If you're a small business owner, the hot topic this week has been the CARES Act, which is the economic stabilization (or stimulus) package which Congress recently passed, and President Trump signed into law. The highlight of this bill has been the various loans and programs available to assist small businesses during this time of crisis caused by the coronavirus. In this week's Freedom Friday blog, we're going to take a deep dive into some of the different loan programs offered to small businesses in the CARES Act.
There are two different loan programs being offered through the Small Business Administration (SBA). The first is the Economic Injury Disaster Loan (EIDL) program. This loan program has been available previously, but the SBA has removed all the prior conditions. For instance, there is no more “Credit Elsewhere” test, and no requirement for a personal guaranty or collateral. Also, even if you do not qualify for an EIDL loan, you may qualify for an automatic grant of up to $10,000 for working capital available within three (3) days of your application being processed. What is required is you must be a small business of less than 500 employees, and that includes nonprofit organizations, self-employed individuals and independent contractors. The maximum amount you can qualify for is $2 million, and the SBA will determine how much you can qualify for based on your small business's gross revenues and costs of goods sold in the prior year. There is no loan forgiveness for this program, but the funds are available now, and the terms of the loan will be 3.7% for 30 years, with no payment due for at least six (6) months. These loans must be used for working capital, i.e. payroll, rent, mortgage, utility payments, and other fixed debts.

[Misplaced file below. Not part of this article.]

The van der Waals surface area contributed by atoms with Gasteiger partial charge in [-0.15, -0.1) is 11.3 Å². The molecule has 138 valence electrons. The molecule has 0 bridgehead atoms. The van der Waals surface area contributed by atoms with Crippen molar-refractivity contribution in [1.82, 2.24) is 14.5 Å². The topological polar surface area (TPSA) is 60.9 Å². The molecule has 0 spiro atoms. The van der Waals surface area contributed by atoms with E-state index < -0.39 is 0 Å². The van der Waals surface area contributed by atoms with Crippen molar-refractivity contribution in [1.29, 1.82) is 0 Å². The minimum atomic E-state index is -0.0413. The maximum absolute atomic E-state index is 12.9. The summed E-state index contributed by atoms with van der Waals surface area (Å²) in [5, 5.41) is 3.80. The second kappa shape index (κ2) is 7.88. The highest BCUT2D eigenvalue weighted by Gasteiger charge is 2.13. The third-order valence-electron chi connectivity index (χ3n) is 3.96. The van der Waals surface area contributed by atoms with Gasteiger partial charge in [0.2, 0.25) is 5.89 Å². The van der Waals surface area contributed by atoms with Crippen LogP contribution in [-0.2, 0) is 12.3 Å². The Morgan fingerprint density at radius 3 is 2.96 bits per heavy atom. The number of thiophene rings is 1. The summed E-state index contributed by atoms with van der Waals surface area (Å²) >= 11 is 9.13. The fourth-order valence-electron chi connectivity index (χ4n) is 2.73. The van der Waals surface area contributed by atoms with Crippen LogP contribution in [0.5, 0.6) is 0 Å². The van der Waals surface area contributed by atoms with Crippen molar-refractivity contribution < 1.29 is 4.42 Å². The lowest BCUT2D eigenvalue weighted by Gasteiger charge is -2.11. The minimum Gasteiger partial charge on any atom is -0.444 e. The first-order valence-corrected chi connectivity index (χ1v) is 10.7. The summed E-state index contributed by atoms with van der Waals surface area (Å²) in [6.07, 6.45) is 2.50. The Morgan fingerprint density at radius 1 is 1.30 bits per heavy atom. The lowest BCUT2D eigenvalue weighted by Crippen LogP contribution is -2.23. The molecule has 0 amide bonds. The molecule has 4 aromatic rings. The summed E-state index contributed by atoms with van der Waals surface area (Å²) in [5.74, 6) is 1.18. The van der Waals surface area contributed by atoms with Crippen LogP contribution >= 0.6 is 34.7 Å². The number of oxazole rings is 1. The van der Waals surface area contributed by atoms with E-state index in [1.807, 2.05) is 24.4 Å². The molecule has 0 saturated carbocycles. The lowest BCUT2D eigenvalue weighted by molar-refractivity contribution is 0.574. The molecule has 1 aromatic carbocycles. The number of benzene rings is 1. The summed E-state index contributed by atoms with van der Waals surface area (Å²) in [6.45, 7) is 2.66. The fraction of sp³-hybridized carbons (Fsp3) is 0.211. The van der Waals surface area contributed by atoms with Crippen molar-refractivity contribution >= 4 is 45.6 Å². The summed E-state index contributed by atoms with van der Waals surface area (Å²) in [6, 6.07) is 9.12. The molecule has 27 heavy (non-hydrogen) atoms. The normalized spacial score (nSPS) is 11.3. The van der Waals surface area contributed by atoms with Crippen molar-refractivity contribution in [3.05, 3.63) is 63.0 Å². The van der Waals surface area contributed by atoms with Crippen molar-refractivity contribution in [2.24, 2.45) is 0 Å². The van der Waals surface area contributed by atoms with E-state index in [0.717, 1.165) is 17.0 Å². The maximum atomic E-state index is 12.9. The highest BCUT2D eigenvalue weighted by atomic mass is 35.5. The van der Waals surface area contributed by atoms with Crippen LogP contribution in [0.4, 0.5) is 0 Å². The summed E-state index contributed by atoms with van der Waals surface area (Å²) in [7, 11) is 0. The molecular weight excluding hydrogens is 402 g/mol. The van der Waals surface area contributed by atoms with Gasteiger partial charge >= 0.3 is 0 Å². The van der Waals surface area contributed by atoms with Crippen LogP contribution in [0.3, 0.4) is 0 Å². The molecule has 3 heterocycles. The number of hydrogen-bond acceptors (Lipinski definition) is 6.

The other loan program is the Paycheck Protection Program (PPP) loan program, which authorizes up to $349 billion in forgivable loans for small businesses to pay their employees during the coronavirus crisis. These loans provide up to $10 million, but the loans will be forgiven so long as the loan proceeds are used to pay for working capital, i.e. payroll, rent, and mortgage costs over the eight (8) week period after the loan is made; and employee and compensation levels are maintained. Payroll costs are capped at $100,000 per employee, and it is anticipated that not more than 25% of the forgiven amount may be for non-payroll costs. Loan payments for this loan are also deferred for six (6) months. These loans are available until June 30, 2020, and payroll costs include not just salary and wages, but also employee benefits, and taxes. For this loan, you will also need to apply for loan forgiveness separately. Such a request will include documentation to verify the number of employees and pay rates, as well as any payments made on mortgages, rent, and/or utility obligations. You will need to certify these documents are true and that you used the forgiven amount to keep your employees and make the mortgage, rent and/or utility obligation payments. Your lender must decide on forgiveness within 60 days. However, the loan is due in 2 years. Again, there is no requirement for collateral or a personal guaranty. You will need to make a good faith certification that the loan is necessary to continue your operations as a small business, the funds will be used to retain employees, maintain payroll, and to make mortgage, rent, or utility payments, and that you will not receive another loan under this same program.
If you would like assistance in applying for either of these loan programs, Liberty Legal Solutions, LLC, is here to help. For more information on SBA loan assistance, or our outside general counsel programs, please contact me at [email protected].
If you would like more information about Liberty Legal Solutions, LLC, please visit our website at http://www.libertylegalok.com